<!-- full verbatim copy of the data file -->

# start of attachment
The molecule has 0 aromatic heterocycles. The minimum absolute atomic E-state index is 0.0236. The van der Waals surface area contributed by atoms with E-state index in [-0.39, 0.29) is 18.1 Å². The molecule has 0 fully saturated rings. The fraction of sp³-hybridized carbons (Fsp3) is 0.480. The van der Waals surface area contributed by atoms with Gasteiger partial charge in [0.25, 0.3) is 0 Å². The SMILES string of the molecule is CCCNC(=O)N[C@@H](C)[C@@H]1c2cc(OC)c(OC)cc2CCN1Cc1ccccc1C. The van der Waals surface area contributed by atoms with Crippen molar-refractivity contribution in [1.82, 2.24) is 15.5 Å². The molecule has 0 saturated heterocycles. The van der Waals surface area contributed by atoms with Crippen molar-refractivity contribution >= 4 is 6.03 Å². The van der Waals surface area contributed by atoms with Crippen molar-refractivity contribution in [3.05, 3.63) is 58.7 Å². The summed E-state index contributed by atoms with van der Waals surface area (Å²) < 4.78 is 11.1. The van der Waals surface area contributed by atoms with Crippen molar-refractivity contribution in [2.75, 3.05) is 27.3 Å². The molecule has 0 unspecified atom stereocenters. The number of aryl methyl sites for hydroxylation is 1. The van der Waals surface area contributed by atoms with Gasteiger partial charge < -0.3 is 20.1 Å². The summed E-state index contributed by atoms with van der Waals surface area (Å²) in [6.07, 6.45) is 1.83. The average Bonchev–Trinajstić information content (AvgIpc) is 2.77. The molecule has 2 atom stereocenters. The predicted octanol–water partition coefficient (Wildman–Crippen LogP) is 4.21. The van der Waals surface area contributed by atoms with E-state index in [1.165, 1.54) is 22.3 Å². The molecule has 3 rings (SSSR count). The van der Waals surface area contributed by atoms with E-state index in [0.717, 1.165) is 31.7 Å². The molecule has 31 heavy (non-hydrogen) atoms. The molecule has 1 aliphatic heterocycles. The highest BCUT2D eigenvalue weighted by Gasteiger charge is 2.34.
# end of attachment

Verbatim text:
The molecule has 0 aromatic heterocycles. The minimum absolute atomic E-state index is 0.0236. The van der Waals surface area contributed by atoms with E-state index in [-0.39, 0.29) is 18.1 Å². The molecule has 0 fully saturated rings. The fraction of sp³-hybridized carbons (Fsp3) is 0.480. The van der Waals surface area contributed by atoms with Gasteiger partial charge in [0.25, 0.3) is 0 Å². The SMILES string of the molecule is CCCNC(=O)N[C@@H](C)[C@@H]1c2cc(OC)c(OC)cc2CCN1Cc1ccccc1C. The van der Waals surface area contributed by atoms with Crippen molar-refractivity contribution in [1.82, 2.24) is 15.5 Å². The molecule has 0 saturated heterocycles. The van der Waals surface area contributed by atoms with Crippen molar-refractivity contribution >= 4 is 6.03 Å². The van der Waals surface area contributed by atoms with Crippen molar-refractivity contribution in [3.05, 3.63) is 58.7 Å². The summed E-state index contributed by atoms with van der Waals surface area (Å²) < 4.78 is 11.1. The van der Waals surface area contributed by atoms with Crippen molar-refractivity contribution in [2.75, 3.05) is 27.3 Å². The molecule has 0 unspecified atom stereocenters. The number of aryl methyl sites for hydroxylation is 1. The van der Waals surface area contributed by atoms with Gasteiger partial charge < -0.3 is 20.1 Å². The summed E-state index contributed by atoms with van der Waals surface area (Å²) in [6.07, 6.45) is 1.83. The average Bonchev–Trinajstić information content (AvgIpc) is 2.77. The molecule has 2 atom stereocenters. The predicted octanol–water partition coefficient (Wildman–Crippen LogP) is 4.21. The van der Waals surface area contributed by atoms with E-state index in [1.165, 1.54) is 22.3 Å². The molecule has 3 rings (SSSR count). The van der Waals surface area contributed by atoms with E-state index in [0.717, 1.165) is 31.7 Å². The molecule has 31 heavy (non-hydrogen) atoms. The molecule has 1 aliphatic heterocycles. The highest BCUT2D eigenvalue weighted by Gasteiger charge is 2.34.